Kim Jordan and Jeff Lebesch founded New Belgium in the basement of a home in Fort Collins, Colorado in 1991 after a bike trip through the Low Countries convinced them that there was more to beer than tapping the Rockies. Today, New Belgium is the third-largest craft brewer in the country – and largest employee-owned operation – with distribution in 37 states. The brewery, which is increasingly focused on growth, produces nine year-round beers, four seasonal releases, new “Lips of Faith” and “Hop Kitchen” offerings every quarter, and award-winning sour ales like La Folie and Le Terroir.
“We’ll be expanding that line as we have recently doubled capacity,” promises New Belgium Spokesman Bryan Simpson. But that expansion won’t necessarily be happening in Colorado. With the Fort Collins facility approaching capacity, the brand decided to use its second brewery to expand into new markets with the goal of being completely national by 2020. Because having a brewery on the East Coast will cut down shipping costs, Jordan and Lebesch settled on the idea of opening their outpost in Asheville, North Carolina, a well established beer town.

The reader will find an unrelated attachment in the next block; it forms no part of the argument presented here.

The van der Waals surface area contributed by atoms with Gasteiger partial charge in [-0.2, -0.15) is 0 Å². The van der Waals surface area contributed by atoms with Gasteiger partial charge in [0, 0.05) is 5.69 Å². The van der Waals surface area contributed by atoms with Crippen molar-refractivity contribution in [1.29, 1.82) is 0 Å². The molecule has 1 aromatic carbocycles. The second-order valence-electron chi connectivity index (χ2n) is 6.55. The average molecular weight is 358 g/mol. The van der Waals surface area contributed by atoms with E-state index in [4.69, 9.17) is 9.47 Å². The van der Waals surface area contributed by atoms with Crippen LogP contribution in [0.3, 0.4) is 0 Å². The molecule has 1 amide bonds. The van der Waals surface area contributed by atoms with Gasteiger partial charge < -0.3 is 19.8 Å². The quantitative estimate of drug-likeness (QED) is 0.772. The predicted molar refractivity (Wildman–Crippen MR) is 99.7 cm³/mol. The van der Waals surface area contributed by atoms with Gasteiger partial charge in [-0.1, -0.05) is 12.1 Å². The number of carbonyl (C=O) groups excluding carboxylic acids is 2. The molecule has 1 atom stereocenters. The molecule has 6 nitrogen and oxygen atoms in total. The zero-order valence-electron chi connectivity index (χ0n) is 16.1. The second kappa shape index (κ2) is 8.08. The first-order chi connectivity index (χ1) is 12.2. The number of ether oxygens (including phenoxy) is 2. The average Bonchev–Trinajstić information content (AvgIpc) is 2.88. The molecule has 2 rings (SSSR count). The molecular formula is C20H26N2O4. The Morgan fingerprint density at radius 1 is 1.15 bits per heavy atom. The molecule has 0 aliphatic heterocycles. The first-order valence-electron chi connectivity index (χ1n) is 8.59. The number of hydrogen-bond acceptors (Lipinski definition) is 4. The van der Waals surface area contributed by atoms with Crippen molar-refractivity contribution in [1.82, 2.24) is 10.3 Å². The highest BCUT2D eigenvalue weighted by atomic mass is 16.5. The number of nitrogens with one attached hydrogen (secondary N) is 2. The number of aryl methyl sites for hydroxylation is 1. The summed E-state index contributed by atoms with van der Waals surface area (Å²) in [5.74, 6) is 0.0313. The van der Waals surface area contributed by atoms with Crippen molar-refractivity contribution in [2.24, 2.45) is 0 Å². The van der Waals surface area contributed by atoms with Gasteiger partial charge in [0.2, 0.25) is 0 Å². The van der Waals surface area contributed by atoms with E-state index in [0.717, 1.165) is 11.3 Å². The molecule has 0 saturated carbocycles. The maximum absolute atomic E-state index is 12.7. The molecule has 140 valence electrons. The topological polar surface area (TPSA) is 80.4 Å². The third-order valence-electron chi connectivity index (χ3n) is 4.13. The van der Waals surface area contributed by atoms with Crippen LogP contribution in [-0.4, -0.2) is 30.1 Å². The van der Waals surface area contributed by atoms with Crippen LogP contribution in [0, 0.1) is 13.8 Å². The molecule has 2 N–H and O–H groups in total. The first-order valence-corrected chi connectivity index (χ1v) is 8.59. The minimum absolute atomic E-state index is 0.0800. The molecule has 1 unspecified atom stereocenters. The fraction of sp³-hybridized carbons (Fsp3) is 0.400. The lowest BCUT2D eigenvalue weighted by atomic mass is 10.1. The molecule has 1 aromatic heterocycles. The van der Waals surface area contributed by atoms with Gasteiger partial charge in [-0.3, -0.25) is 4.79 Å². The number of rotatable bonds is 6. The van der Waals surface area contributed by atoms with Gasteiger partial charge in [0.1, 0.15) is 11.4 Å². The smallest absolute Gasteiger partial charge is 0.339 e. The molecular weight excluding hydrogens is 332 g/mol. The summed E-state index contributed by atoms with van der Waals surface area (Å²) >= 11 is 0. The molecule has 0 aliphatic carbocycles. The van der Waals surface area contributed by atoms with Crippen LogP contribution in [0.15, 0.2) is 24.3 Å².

Specifically, the duo settled on an aging stockyard in gritty West Asheville, a space that looks quite similar to many facilities in Colorado but decidedly different than the company’s Wonka-style headquarters. They broke ground earlier this month.
“In many ways Asheville feels like Fort Collins, which is home to New Belgium, and so building our second brewery here feels right,” says Jay Richardson, New Belgium’s Asheville General Manager.” By having a brewery in the east we will be able to introduce New Belgium and craft beer to more people and ultimately we’ll be able to become a national brand. That’s exciting for sure.”
The Asheville brewery, which reflects New Belgium’s ambitions, will, fittingly, be a 127,000-square-foot statement piece with large windows, and massive skylights. “The brewery will have up to three levels in some areas, and the tasting room will be in its own one-level building,” says Richardson. “Both buildings will parallel the French Broad River, and the landscaping and open space designs are aimed at reflecting that natural beauty.” The “Liquid Center” area, designed to host beer tastings, will be 6000 square feet.
If this is all good news for New Belgium, it’s also good news for North Carolina, which now hosts roughly 100 breweries and is fast becoming the Colorado of the East.